Advocate Aurora Health Care Milwaukee, WI, United States
Award: Presidential Poster Award
Michael Kalinowski, DO, MBA, MS1, Shana Kothari, MD, MBA, MS2, Rogelio Silva, MD3 1Advocate Aurora Health Care, Milwaukee, WI; 2Franciscan Health, Chicago, IL; 3Advocate Christ Medical Center, Oak Lawn, IL
Introduction: Colonoscopy is the gold standard in detection of colon polyps and missed adenomas account for 50% of interval colorectal cancers. Adjunctive modalities and devices are available, including external endoscopic caps used to flatten colonic folds and improve fields of view. The evidence of cap-assisted colonoscopy among the average risk population has been conflicting, specifically among patients undergoing surveillance colonoscopy. Given the lack of consensus regarding the overall benefit of cap-assisted colonoscopy, our study aimed to compare the adenoma detection rate with AmplifEYE™-assisted colonoscopy versus standard colonoscopy in high-risk patients that require surveillance colonoscopy.
Methods: This was a single-center, prospective, randomized controlled study testing adenoma detection of the AmplifEYE™ Endoscopy Device among patients undergoing surveillance colonoscopy. Informed written consent was obtained. Patients were randomized to the AmplifEYE™ or the standard colonoscopy control group. Demographic data, colonoscopy procedure and pathology reports, and colonoscopy preparation data were collected and analyzed from October 2019 to January 2021. Univariate analysis was performed.
Results: We have a total of 58 patients; 28 and 30 patients were randomized to the control and the AmplifEYE™ groups. The control group and AmplifEYE™ group had a median age of 63 and 70 years of age, respectively (p=0.0373). No significant sex or race differences were detected. No colonoscopy timing differences were found relating to instime to cecum, withdrawal time, or total procedure time among either group. The polyp detection rate was 57% for the control group and 61% for the AmplifEYE™ group (59%; p=0.7545). The control group had a higher detection of diminutive polyps (31% vs 10%) and the AmplifEYE-assisted group had a higher detection of small polyps (31% vs 42%). No correlation was observed between polyp location or pathology among the two groups (Table 1).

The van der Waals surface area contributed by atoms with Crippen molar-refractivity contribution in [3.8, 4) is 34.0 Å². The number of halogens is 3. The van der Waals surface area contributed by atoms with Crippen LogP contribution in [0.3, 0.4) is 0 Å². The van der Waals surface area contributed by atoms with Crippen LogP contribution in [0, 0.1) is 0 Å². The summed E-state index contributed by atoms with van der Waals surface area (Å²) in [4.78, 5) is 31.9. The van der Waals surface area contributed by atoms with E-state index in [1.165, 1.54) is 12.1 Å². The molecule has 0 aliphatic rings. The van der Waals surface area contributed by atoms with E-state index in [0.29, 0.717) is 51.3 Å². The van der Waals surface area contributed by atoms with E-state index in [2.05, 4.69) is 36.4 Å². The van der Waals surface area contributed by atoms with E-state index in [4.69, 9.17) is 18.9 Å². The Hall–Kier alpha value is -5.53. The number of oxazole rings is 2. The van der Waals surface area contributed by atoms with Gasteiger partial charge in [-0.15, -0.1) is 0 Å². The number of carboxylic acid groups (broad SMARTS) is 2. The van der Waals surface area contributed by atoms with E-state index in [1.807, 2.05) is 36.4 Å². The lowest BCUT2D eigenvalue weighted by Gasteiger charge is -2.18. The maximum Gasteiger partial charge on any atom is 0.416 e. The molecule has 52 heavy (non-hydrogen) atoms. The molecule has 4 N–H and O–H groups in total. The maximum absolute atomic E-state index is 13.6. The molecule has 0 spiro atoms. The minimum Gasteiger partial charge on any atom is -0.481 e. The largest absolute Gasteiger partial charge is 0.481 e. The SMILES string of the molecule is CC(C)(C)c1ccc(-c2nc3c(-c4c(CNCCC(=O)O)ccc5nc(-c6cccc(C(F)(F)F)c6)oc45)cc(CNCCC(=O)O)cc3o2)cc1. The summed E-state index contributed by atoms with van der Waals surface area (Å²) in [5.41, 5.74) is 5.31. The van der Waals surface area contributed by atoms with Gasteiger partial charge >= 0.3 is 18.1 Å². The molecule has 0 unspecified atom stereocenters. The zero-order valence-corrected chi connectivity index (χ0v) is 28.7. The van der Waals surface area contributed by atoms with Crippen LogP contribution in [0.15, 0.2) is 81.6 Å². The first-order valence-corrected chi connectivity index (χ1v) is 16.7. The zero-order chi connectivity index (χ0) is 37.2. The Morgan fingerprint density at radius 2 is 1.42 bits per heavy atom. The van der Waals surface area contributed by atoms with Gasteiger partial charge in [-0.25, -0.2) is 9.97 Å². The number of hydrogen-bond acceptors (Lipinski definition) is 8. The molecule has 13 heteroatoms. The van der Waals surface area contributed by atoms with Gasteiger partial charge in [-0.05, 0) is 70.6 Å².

Discussion: The AmplifEYE™-assisted colonoscopy did not demonstrate a significant advantage to a standard colonoscopy in regards to polyp detection. The AmplifEYE™ device group detected fewer diminutive polyps which raises concerns about potential polyp detection effectiveness. The sample size was a limiting factor. Larger long-term studies incorporating additional endoscopists is warranted. Additionally, given that polyp detection did not improve with the AmplifEYE™ device, additional cost should be considered.
Figure: AmplifEYE™-Assisted Colonoscopy vs. Standard Colonoscopy Analysis
Disclosures: Michael Kalinowski indicated no relevant financial relationships. Shana Kothari indicated no relevant financial relationships. Rogelio Silva indicated no relevant financial relationships.
Michael Kalinowski, DO, MBA, MS1, Shana Kothari, MD, MBA, MS2, Rogelio Silva, MD3. P2507 - AmplifEYE™-Assisted Colonoscopy in Surveillance Colonoscopy: Adenoma Detection Rate, ACG 2021 Annual Scientific Meeting Abstracts. Las Vegas, Nevada: American College of Gastroenterology.